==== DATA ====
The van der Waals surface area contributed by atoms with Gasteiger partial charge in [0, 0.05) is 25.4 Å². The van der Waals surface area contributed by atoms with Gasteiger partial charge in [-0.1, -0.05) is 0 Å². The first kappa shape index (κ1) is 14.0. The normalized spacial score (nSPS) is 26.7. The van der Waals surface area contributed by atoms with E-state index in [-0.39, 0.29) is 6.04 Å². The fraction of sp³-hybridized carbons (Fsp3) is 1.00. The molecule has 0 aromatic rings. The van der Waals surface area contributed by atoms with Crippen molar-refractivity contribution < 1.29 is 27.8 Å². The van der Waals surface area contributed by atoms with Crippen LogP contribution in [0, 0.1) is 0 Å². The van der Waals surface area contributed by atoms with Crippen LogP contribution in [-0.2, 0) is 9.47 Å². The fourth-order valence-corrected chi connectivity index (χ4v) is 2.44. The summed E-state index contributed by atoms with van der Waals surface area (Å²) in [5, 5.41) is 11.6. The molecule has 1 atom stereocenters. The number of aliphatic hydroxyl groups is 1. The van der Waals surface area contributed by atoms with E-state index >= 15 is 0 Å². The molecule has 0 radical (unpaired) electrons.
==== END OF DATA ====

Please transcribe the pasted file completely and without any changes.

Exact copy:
The van der Waals surface area contributed by atoms with Gasteiger partial charge in [0, 0.05) is 25.4 Å². The van der Waals surface area contributed by atoms with Gasteiger partial charge in [-0.1, -0.05) is 0 Å². The first kappa shape index (κ1) is 14.0. The normalized spacial score (nSPS) is 26.7. The van der Waals surface area contributed by atoms with E-state index in [-0.39, 0.29) is 6.04 Å². The fraction of sp³-hybridized carbons (Fsp3) is 1.00. The molecule has 0 aromatic rings. The van der Waals surface area contributed by atoms with Crippen molar-refractivity contribution < 1.29 is 27.8 Å². The van der Waals surface area contributed by atoms with Crippen LogP contribution in [0, 0.1) is 0 Å². The van der Waals surface area contributed by atoms with Crippen LogP contribution in [-0.2, 0) is 9.47 Å². The fourth-order valence-corrected chi connectivity index (χ4v) is 2.44. The summed E-state index contributed by atoms with van der Waals surface area (Å²) in [5, 5.41) is 11.6. The molecule has 1 atom stereocenters. The number of aliphatic hydroxyl groups is 1. The van der Waals surface area contributed by atoms with E-state index >= 15 is 0 Å². The molecule has 0 radical (unpaired) electrons.